Atomic-scale imaging reveals an easy route to crystal formation

Atomic-scale imaging reveals an easy route to crystal formation

Aluminum hydroxide, shown here in orange, undergoes fluctuations between structures before forming an ordered crystal. Credit: Nathan Johnson | Pacific Northwest National Laboratory

What do clouds, televisions, pharmaceuticals and even the dirt under our feet have in common? All have or use crystals in some way. Crystals are more than luxury gemstones. Clouds form when water vapor condenses into ice crystals in the atmosphere. Liquid crystal displays are used in a variety of electronic products, from televisions to instrument panels. Crystallization is an important step for drug discovery and purification. Crystals also form rocks and other minerals. Their crucial role in the environment is a focus of materials science and health science research.

Scientists do not yet fully understand how crystallization occurs, but the importance of surfaces in promoting the process has long been recognized. Research from the Pacific Northwest National Laboratory (PNNL), the University of Washington (UW) and Durham University is shedding new light on how surface crystals form. Their results were published in Advances in science.

Earlier studies of crystallization led scientists to form the classical nucleation theory—the prevailing explanation of why crystals begin to form or nucleate. When crystals nucleate, they start out as very small ephemeral clusters of only a few atoms. Their small sizes make clusters extremely difficult to detect. Scientists have managed to collect only a few images of such processes.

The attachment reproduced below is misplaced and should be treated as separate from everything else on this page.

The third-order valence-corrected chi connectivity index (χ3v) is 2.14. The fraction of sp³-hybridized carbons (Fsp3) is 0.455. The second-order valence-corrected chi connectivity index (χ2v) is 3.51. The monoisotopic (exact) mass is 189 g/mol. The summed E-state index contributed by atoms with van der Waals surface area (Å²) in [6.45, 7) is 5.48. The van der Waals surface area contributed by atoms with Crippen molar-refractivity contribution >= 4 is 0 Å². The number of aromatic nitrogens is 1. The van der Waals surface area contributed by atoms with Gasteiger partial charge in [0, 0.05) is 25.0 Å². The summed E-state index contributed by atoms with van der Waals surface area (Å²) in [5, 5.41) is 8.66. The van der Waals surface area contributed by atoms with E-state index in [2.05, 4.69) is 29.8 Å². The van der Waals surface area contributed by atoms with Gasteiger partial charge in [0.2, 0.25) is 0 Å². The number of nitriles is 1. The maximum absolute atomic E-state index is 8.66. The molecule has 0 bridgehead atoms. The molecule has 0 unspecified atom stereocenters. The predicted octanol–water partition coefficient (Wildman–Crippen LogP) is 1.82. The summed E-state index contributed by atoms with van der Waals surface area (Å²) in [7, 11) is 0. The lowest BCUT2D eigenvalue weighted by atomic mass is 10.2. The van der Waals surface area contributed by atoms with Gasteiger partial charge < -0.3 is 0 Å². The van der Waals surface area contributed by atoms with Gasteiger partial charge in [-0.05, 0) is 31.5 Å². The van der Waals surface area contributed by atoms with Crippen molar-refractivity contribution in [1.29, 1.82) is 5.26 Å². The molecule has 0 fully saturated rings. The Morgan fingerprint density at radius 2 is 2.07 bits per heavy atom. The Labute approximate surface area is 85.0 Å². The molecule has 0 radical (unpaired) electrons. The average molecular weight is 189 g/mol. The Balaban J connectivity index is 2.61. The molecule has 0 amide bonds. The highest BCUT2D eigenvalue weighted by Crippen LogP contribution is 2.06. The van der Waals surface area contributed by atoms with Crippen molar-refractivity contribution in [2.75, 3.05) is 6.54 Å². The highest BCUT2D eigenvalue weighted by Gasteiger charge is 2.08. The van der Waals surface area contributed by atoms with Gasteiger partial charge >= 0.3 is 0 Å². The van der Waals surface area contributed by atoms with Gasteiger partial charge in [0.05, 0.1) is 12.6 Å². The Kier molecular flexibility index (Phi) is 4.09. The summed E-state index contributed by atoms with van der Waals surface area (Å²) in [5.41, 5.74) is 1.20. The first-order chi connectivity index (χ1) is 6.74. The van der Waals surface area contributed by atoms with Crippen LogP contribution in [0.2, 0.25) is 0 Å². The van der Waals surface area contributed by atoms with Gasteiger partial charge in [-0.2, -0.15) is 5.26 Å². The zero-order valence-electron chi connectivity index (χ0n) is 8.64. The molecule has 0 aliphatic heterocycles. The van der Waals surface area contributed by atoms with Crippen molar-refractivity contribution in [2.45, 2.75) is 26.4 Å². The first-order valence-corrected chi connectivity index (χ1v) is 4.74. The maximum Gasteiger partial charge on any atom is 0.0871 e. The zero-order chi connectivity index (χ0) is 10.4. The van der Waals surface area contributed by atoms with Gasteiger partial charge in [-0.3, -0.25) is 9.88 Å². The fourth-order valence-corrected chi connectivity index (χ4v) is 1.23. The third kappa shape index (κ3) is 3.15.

“New technologies make it possible to visualize the crystallization process like never before,” said Ben Legg, PNNL physical sciences division chemist. He collaborated with PNNL Battelle Fellow and UW Affiliate Professor James De Yoreo to do just that. With the help of Professor Kislon Voitchovsky from Durham University in England, they used a technique called atomic force microscopy to watch the nucleation of an aluminum hydroxide mineral on a mica surface in water.

Mica is a common mineral found in everything from drywall to cosmetics. It often provides a surface for other minerals to nucleate and grow. For this study, however, its most important feature was its extremely flat surface, which allowed the researchers to detect clusters of a few atoms as they formed on the mica.

What Legg and De Yoreo observed was a crystallization pattern not expected from classical theory. Instead of a rare event in which a group of atoms reaches a critical size and then grows on the surface, they saw thousands of fluctuating clusters that joined together in an unexpected pattern with voids that persisted between crystalline “islands.”

After careful analysis of the results, the researchers concluded that while certain aspects of the current theory were valid, their system ultimately followed a non-classical path. They attribute this to electrostatic forces from small surface charges. Because many types of materials form charged surfaces in water, the researchers hypothesize that they have observed a widespread phenomenon and are excited to look for other systems where this non-classical process might occur.

“The assumptions in classical nucleation theory have far-reaching implications in disciplines ranging from materials science to climate prediction,” De Yoreo said. “The results of our experiments can help produce more accurate simulations of such systems.”

Order up: New study reveals importance of liquid structural ordering in crystallization

More information:
Benjamin A. Legg et al., Hydroxide films on mica form charge-stabilized microphases that bypass nucleation barriers, Advances in science (2022). DOI: 10.1126/sciadv.abn7087

Provided by Pacific Northwest National Laboratory

Citation: Atomic-scale imaging reveals facile route to crystal formation (2022, September 23) Retrieved September 23, 2022, from .html

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